In authoritarian regimes, for example, shifts in informational power to private actors (i.e., the availability of social media platforms) may empower minorities to speak out and challenge authoritarian practices (Abbott, 2012).
As a recent example, consider how various EU member states wanting to implement “digital contact tracing” technologies converged to decentralized systems with anonymous, rolling proximity identifiers after public debate about how to best design such apps in a privacy-preserving way.
For a partial taxonomy of available accountability mechanisms, see Mashaw (2006).
Critical questions were asked by authors like Tamar Sharon of the Google/Apple partnership that was formed to facilitate the development of digital contact tracing apps (e.g., Sharon, 2021). As the surveillance that would potentially have stemmed from this development would largely have been within the context of COVID-19 surveillance, we do not consider the Google/Apple partnership an example of incidental surveillance. However, our general point about the need for accountability structures to curtain the power of private actors very much aligns with Sharon’s overarching concern that large tech companies are accumulating power across decision-making spheres with insufficient accountability.
There are good reasons to think services that allow for employment and access to entertainment are ethically significant in that employment and access to entertainment are potentially human rights. For instance, Article 23 of the United Declaration of Human Rights states that “[e]veryone has the right to work, to free choice of employment, to just and favourable conditions of work and to protection against unemployment” and Article 27 states that “[e]veryone has the right freely to participate in the cultural life of the community, to enjoy the arts and to share in scientific advancement and its benefits.”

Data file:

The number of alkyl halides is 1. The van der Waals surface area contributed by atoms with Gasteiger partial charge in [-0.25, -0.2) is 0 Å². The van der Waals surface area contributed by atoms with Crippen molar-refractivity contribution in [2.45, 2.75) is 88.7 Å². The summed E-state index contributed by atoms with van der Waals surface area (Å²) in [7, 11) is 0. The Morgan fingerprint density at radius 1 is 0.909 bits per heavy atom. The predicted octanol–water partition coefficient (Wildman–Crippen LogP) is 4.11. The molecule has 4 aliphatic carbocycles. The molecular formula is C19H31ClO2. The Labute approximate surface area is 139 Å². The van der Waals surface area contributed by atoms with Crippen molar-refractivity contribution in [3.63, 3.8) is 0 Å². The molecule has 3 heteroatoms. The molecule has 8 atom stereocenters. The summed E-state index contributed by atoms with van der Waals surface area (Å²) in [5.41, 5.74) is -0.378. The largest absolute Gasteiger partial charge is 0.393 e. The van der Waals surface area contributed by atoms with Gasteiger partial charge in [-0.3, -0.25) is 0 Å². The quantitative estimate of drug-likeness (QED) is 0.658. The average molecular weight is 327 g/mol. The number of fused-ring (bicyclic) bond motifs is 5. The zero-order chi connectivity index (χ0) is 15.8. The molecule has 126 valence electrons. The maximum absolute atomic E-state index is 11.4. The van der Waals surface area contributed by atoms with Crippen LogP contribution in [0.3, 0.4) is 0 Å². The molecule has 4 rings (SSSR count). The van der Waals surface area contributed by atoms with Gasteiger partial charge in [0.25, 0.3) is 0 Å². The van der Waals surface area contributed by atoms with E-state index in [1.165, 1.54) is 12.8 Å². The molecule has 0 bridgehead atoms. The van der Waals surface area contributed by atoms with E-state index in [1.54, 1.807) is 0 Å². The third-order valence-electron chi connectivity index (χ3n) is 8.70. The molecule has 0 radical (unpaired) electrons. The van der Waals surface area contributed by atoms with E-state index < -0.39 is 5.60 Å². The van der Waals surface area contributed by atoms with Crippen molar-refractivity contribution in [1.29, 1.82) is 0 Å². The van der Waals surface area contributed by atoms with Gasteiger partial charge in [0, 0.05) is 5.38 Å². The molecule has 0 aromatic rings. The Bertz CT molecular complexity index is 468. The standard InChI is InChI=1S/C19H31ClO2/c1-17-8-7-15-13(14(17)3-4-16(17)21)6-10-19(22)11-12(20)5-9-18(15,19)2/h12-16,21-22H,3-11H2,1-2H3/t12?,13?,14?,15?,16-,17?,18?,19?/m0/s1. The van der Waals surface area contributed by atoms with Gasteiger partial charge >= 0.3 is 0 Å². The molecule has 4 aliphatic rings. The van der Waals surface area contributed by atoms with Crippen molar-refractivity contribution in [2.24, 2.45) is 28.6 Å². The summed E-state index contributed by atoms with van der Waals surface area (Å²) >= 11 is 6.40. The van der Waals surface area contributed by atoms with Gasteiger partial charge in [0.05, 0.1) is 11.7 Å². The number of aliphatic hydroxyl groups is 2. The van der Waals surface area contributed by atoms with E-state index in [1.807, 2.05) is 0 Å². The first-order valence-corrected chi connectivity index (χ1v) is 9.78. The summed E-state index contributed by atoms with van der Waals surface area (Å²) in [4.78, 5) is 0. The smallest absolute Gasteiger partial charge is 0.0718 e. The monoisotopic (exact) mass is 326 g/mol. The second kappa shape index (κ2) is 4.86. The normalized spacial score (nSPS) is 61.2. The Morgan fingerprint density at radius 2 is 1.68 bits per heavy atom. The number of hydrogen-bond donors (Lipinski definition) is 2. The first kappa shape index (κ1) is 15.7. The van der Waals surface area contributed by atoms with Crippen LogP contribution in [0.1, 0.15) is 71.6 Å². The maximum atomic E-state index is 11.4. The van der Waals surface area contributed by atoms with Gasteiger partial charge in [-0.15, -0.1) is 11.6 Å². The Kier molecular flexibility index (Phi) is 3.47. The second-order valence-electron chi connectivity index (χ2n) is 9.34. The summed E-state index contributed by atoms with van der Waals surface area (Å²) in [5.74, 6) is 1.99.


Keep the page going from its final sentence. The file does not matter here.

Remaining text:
The suggested principle also points to a larger debate pertaining to general accountability concerns associated with governments ‘contracting out’ certain activities to private parties. This debate is better left to legal and public policy scholars, but for an overview of some of the difficulties, see Mashaw (2006), especially pp. 134–138.
For an excellent discussion on the implications of the UNGPs on corporate accountability, see Bernaz (2020).
For example, perhaps governments could pay a fixed fee for each individual who chooses to opt out of being tracked when using a particular, privately-run critical service during periods of lockdown.
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This work is part of the research programme Ethics of Socially Disruptive Technologies, which is funded through the Gravitation programme of the Dutch Ministry of Education, Culture, and Science and the Netherlands Organization for Scientific Research (NWO Grant Number 024.004.031). We thank Sylvia Karlsson-Vinkhuyzen for thoughtful comments on an earlier draft of the manuscript. We are grateful to Nadia Bernaz for her suggestions on how to improve the paragraphs on corporate accountability.
The authors did not receive any specific funding for this project.
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Kamphorst, B.A., Henschke, A. Public health measures and the rise of incidental surveillance: Considerations about private informational power and accountability. Ethics Inf Technol 25, 60 (2023). https://doi.org/10.1007/s10676-023-09732-8